Woman dismisses IRS house call as scam, but ends up paying for it

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When Kathy Robbins found a IRS business card attached to a note and taped to her mailbox, she dismissed it as as scam.

“It just didn’t look right,” she said. “I’ve never heard of any legitimate IRS communication where you just take an [sic] unclosed document and Scotch tape it on someone’s mailbox.”

Robbins, who had decided she would not fall for any IRS scam, reviewed the card.  She said the card “didn’t really look too professional, but it did have professional tones to it.”

She set about warning others, upset by the attempt and shocked that the scammers went to her home.

“I’m just hoping that we can get the word out and it won’t continue,” she said of her efforts.

Unfortunately for the careful Charlotte, North Carolina resident, the IRS really was trying to contact her and the agent on the card was a real IRS officer.

Apparently, IRS officers will make “house calls”. According to their website:

The IRS initiates most contacts through regular mail delivered by the United States Postal Service.

However, there are special circumstances in which the IRS will call or come to a home or business, such as when a taxpayer has an overdue tax bill, to secure a delinquent tax return or a delinquent employment tax payment, or to tour a business as part of an audit or during criminal investigations.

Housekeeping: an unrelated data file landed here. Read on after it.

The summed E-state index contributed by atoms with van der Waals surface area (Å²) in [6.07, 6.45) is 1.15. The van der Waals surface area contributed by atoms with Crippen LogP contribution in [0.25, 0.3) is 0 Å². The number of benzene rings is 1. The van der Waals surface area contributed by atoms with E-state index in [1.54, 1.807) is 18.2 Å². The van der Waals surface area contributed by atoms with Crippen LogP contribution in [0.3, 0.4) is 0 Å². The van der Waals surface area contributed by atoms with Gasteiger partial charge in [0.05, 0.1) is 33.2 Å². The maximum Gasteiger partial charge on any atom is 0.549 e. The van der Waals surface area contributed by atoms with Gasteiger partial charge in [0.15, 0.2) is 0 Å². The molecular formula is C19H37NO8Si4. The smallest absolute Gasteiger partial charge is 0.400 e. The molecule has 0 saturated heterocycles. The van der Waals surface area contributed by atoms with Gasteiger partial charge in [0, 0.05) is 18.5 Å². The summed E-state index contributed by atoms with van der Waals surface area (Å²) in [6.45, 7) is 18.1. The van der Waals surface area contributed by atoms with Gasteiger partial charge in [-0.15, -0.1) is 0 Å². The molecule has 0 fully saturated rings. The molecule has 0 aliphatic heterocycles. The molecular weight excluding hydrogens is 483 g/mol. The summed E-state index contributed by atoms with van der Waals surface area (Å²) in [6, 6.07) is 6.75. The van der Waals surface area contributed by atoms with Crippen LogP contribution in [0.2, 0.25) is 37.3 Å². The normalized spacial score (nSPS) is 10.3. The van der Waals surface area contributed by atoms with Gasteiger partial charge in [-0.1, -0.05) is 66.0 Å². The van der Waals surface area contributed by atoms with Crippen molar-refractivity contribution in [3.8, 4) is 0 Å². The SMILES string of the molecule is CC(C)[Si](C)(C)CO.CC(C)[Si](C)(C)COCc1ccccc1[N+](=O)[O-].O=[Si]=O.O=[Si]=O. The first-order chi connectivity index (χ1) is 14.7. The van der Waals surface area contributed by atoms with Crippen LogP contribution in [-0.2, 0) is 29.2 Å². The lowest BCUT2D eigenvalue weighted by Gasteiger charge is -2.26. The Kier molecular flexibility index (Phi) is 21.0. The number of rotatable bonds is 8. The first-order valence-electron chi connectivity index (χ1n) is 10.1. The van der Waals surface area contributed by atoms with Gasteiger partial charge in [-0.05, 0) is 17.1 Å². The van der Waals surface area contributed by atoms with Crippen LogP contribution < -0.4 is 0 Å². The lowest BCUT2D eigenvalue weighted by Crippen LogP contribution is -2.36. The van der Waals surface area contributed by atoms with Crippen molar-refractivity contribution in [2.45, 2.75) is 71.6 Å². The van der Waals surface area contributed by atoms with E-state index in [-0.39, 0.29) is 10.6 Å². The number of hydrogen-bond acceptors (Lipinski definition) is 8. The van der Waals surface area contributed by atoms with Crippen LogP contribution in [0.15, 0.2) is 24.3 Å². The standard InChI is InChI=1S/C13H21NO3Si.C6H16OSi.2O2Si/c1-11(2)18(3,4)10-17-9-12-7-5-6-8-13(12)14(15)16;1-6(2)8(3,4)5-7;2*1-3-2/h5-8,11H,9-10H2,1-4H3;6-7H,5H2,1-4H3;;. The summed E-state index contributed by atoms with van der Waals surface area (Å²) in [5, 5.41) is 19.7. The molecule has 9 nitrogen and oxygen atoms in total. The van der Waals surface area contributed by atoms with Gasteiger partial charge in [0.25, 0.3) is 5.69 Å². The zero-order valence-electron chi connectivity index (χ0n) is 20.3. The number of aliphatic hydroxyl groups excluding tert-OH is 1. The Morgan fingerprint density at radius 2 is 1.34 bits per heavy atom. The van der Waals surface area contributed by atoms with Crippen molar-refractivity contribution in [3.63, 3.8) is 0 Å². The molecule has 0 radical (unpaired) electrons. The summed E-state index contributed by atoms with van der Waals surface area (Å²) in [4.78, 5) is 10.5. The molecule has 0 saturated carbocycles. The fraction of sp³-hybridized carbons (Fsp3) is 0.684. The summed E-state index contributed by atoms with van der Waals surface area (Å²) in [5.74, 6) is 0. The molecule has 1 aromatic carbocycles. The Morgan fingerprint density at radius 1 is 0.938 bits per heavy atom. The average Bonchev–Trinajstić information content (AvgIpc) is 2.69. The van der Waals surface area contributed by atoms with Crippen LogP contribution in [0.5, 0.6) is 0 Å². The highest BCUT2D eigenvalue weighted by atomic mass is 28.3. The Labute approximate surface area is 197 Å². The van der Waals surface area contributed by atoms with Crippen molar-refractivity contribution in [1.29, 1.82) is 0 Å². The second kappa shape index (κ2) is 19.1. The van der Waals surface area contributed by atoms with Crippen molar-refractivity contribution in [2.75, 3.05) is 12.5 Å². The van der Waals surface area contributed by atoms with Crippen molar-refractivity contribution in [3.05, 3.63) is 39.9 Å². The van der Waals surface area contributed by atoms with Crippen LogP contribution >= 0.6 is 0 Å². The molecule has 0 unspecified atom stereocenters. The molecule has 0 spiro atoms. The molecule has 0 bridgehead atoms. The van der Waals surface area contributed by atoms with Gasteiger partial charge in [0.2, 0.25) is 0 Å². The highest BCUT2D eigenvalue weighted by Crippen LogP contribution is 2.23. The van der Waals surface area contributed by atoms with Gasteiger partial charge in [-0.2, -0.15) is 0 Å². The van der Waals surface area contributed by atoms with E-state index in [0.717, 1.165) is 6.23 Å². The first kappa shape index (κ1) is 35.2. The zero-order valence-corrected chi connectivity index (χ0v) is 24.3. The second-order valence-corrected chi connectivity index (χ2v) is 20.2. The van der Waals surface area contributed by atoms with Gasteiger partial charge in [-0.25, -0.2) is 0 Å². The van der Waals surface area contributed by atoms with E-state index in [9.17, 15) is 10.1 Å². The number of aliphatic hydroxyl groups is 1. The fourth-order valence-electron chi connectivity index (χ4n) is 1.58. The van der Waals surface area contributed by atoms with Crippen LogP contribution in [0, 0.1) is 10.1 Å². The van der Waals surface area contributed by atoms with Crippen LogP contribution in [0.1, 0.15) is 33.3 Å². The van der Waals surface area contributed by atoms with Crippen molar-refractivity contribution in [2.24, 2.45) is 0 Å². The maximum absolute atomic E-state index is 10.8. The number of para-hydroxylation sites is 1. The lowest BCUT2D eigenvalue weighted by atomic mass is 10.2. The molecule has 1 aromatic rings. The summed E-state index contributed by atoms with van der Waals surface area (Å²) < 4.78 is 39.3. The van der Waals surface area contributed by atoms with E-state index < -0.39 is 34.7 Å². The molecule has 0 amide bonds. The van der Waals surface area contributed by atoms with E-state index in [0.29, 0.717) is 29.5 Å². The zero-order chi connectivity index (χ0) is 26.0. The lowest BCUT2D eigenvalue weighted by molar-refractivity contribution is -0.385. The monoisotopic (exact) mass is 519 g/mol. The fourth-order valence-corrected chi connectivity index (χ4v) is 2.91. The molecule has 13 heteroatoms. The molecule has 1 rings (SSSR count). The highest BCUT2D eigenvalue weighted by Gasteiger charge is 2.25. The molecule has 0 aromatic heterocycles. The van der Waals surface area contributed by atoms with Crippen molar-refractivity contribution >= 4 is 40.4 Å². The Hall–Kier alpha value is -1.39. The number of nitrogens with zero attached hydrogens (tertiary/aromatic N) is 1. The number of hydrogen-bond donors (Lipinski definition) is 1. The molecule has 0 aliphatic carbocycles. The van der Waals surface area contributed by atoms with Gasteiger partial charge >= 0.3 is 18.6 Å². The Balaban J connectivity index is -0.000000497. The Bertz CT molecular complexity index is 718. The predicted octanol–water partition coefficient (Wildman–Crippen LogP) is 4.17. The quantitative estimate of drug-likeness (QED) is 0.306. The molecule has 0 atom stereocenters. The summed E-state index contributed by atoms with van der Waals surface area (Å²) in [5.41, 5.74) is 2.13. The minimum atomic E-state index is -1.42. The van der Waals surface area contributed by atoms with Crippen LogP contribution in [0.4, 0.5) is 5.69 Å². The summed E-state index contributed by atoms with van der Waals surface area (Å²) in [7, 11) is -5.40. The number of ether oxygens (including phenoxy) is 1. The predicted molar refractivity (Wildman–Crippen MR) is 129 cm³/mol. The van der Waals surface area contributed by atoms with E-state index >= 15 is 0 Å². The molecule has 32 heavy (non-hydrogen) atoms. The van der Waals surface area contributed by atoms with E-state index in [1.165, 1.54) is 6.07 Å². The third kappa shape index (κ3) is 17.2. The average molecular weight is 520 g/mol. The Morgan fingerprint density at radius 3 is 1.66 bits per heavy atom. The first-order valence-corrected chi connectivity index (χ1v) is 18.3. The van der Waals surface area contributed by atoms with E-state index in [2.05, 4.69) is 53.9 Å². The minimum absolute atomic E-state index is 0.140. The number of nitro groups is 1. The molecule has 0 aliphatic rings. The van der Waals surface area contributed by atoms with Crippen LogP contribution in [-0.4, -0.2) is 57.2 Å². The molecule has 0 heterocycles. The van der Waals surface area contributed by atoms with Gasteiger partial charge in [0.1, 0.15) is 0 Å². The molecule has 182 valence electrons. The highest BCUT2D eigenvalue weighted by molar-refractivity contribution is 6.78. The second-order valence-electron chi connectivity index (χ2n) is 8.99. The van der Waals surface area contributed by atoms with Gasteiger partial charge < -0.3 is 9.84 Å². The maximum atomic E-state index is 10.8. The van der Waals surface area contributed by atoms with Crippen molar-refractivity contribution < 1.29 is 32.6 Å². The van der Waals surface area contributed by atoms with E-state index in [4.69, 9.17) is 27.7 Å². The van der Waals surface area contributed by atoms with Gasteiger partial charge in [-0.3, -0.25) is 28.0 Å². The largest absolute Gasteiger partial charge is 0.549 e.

If they do show up at a house, they might “leave their business card and a copy of the original notice in someone’s mailbox or on their door.” However, real IRS officer will always have two forms of official identification to show you, including a federal ID and not just a business card.

According to the IRS, they will never demand immediate payment or threaten to bring in local police, immigration officers or other law-enforcement to have you arrested for not paying.  For more information and tips, visit irs.gov.

As for Robbins, she has a late tax return that she’s now aware of and paying.

H/T: ABC Charolette

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